Software applications are typically composed of a User Interface (UI), code to process input from a user or another system and a database that acts as the persistence mechanism. Python applications could incorporate the UI, the business logic and the data access into a single file. For very simple applications this might make sense. However, as the complexity of the domain rises there is a need to divide code intro separate files within many directories and create separate code packages. The aim of this high level code organization is separation of concerns.
The term architecture was adopted from the science of creating buildings and other physical structures [Perry1992]. Buschmann et al presented eight architectural patterns to express structural organization schemas in software systems [Buschmann1996]. One of them, the Layers Architecture enjoyed great popularity in enterprise, desktop and web applications. The Layers Architecture focuses in decomposing the application functionality into vertically stacked layers in which each layer specializes in a particular group of responsibilities [Buschmann1996]. In its strict form layers are coupled only to the layers directly below and in its relaxed form any higher level layer is permitted to couple to any lower level layer [Vernon2013].
In the context of Domain-Driven Design, Eric Evans [Evans2003] proposed the use of four layers as shown in Figure 1:
- The User Interface Layer (or Presentation Layer) is at the top and is responsible for processing interactions with a user (or another computer system) and depends on all layers below.
- The Application Layer orchestrates the collaboration between domain objects based on information passed from the User Interface. It is a thin layer without business logic.
- The Domain Layer captures and isolates the business logic i.e. the Domain Model. It is the most important part of the software and should be user interface agnostic and without any presentation logic. Domain object persistence is delegated to the infrastructure in an indirect way.
- The Infrastructure Layer is at the bottom and all upper layers depend on it. It takes care of persisting domain objects, provides a messaging mechanism, renders graphical widgets to the user interface and generally dealing with anything that is considered a technical detail.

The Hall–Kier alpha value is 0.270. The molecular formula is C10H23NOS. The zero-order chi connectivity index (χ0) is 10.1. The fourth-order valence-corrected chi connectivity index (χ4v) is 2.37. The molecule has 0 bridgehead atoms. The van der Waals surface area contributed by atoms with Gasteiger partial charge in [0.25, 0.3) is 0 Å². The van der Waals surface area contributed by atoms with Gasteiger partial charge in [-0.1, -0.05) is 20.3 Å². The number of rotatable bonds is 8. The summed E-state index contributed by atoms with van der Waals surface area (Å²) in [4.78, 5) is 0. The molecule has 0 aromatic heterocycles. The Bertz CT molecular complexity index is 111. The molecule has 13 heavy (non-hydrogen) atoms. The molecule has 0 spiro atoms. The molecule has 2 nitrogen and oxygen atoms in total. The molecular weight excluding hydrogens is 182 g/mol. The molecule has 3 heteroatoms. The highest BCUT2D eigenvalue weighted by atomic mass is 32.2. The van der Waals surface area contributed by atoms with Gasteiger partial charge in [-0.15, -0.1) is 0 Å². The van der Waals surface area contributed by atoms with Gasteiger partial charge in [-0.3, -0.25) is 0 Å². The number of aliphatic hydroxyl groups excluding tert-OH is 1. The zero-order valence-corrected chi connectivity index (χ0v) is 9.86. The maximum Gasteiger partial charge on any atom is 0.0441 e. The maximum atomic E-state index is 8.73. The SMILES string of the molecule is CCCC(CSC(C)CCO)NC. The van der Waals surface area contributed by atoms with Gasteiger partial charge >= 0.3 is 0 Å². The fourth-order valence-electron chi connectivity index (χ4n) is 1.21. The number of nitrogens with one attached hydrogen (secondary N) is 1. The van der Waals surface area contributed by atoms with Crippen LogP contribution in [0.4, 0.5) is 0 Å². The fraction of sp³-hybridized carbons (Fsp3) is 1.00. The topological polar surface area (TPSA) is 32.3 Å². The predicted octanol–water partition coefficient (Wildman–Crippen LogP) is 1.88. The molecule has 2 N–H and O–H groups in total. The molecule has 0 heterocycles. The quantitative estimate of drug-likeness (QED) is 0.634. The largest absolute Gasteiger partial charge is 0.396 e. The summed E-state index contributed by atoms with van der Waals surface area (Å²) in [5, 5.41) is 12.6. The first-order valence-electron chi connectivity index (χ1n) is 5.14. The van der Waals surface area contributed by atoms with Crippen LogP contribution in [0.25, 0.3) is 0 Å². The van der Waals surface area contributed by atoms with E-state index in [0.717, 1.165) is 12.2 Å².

A serious drawback of the Layers Architecture is the vertical stacking of dependencies and especially the coupling of all higher layers to the infrastructure [Vernon2013]. In order to isolate and decouple elements of a system, Uncle Bob [Martin2003] recommends the Dependency Inversion Principle:
- "High level modules should not depend upon low level modules. Both should depend upon abstractions".
- "Abstractions should not depend upon details. Details should depend upon abstractions".
The preceding quote contains a number of important insights. Vernon applied the dependency inversion principle to demonstrate its effect in the Layers Architecture (Figure 2) [Vernon2013]. Of particular interest is that the order of layers is reversed and surprisingly the Domain Layer is placed at the bottom. In this layout, the Infrastructure Layer is a client of all other layers. The User Interface is a direct client of the Application Layer which plays the role of the mediator between the User Interface and the Domain Layer. It is important to note that the Application Layer depends on abstractions defined in the Domain Layer which are implemented in the Infrastructure Layer [Vernon2013]. The Dependency Inversion Principle and the use of abstractions are going to be demonstrated in a future post.
The influence of Dependency Inversion Principle in Layers Architecture has prompted new ways of looking at an application's architecture. The Hexagonal Architecture was originally suggested by Cockburn [Cockburn2005] with the intention to control applications by users and/or other computer systems while at the same time allowing the development and testing of an application independent of any technical infrastructure like fax machines, printers, databases, etc. It was subsequently discussed by Freeman and Pryce [Freeman2010] in the context of developing an online auction system using a test-driven approach. Recently, Vernon promoted the use of Hexagonal Architecture in Domain-Driven Design [Vernon2013].